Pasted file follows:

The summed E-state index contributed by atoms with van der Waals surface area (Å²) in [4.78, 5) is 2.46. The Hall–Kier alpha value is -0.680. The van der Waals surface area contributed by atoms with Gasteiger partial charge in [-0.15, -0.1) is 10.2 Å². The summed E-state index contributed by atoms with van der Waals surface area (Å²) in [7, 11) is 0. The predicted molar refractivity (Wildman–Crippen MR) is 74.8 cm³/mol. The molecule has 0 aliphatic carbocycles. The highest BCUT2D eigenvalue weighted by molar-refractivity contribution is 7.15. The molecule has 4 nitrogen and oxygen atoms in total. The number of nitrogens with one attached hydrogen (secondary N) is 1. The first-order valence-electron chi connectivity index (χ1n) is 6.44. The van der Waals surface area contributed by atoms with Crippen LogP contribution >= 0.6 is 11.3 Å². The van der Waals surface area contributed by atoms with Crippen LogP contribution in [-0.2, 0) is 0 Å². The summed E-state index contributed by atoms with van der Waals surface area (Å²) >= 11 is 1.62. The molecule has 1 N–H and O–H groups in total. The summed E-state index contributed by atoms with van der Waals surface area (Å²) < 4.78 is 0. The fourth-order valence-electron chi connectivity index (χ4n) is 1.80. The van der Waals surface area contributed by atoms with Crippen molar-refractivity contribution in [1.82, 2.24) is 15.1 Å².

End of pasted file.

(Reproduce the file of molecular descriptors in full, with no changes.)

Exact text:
The summed E-state index contributed by atoms with van der Waals surface area (Å²) in [4.78, 5) is 2.46. The Hall–Kier alpha value is -0.680. The van der Waals surface area contributed by atoms with Gasteiger partial charge in [-0.15, -0.1) is 10.2 Å². The summed E-state index contributed by atoms with van der Waals surface area (Å²) in [7, 11) is 0. The predicted molar refractivity (Wildman–Crippen MR) is 74.8 cm³/mol. The molecule has 0 aliphatic carbocycles. The highest BCUT2D eigenvalue weighted by molar-refractivity contribution is 7.15. The molecule has 4 nitrogen and oxygen atoms in total. The number of nitrogens with one attached hydrogen (secondary N) is 1. The first-order valence-electron chi connectivity index (χ1n) is 6.44. The van der Waals surface area contributed by atoms with Crippen LogP contribution >= 0.6 is 11.3 Å². The van der Waals surface area contributed by atoms with Crippen LogP contribution in [-0.2, 0) is 0 Å². The summed E-state index contributed by atoms with van der Waals surface area (Å²) >= 11 is 1.62. The molecule has 1 N–H and O–H groups in total. The summed E-state index contributed by atoms with van der Waals surface area (Å²) < 4.78 is 0. The fourth-order valence-electron chi connectivity index (χ4n) is 1.80. The van der Waals surface area contributed by atoms with Crippen molar-refractivity contribution in [1.82, 2.24) is 15.1 Å².